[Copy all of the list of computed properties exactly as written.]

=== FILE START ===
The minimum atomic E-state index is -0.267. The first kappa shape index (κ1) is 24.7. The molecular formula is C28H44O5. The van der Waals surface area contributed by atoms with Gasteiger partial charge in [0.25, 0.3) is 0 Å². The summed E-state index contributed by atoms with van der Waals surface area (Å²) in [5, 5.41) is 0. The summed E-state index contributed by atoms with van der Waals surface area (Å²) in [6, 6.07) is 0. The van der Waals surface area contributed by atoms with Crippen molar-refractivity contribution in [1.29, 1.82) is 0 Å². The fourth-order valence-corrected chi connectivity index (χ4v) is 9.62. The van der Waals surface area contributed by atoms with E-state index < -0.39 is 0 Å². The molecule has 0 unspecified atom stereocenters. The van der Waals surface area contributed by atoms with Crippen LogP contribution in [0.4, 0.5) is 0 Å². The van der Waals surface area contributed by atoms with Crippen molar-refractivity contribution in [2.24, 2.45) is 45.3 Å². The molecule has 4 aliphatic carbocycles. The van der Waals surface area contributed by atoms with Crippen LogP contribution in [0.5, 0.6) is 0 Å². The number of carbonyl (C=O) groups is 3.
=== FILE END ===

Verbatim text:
The minimum atomic E-state index is -0.267. The first kappa shape index (κ1) is 24.7. The molecular formula is C28H44O5. The van der Waals surface area contributed by atoms with Gasteiger partial charge in [0.25, 0.3) is 0 Å². The summed E-state index contributed by atoms with van der Waals surface area (Å²) in [5, 5.41) is 0. The summed E-state index contributed by atoms with van der Waals surface area (Å²) in [6, 6.07) is 0. The van der Waals surface area contributed by atoms with Crippen molar-refractivity contribution in [1.29, 1.82) is 0 Å². The fourth-order valence-corrected chi connectivity index (χ4v) is 9.62. The van der Waals surface area contributed by atoms with E-state index < -0.39 is 0 Å². The molecule has 0 unspecified atom stereocenters. The van der Waals surface area contributed by atoms with Crippen LogP contribution in [0.4, 0.5) is 0 Å². The van der Waals surface area contributed by atoms with Crippen molar-refractivity contribution in [2.24, 2.45) is 45.3 Å². The molecule has 4 aliphatic carbocycles. The van der Waals surface area contributed by atoms with Crippen LogP contribution in [0.5, 0.6) is 0 Å². The number of carbonyl (C=O) groups is 3.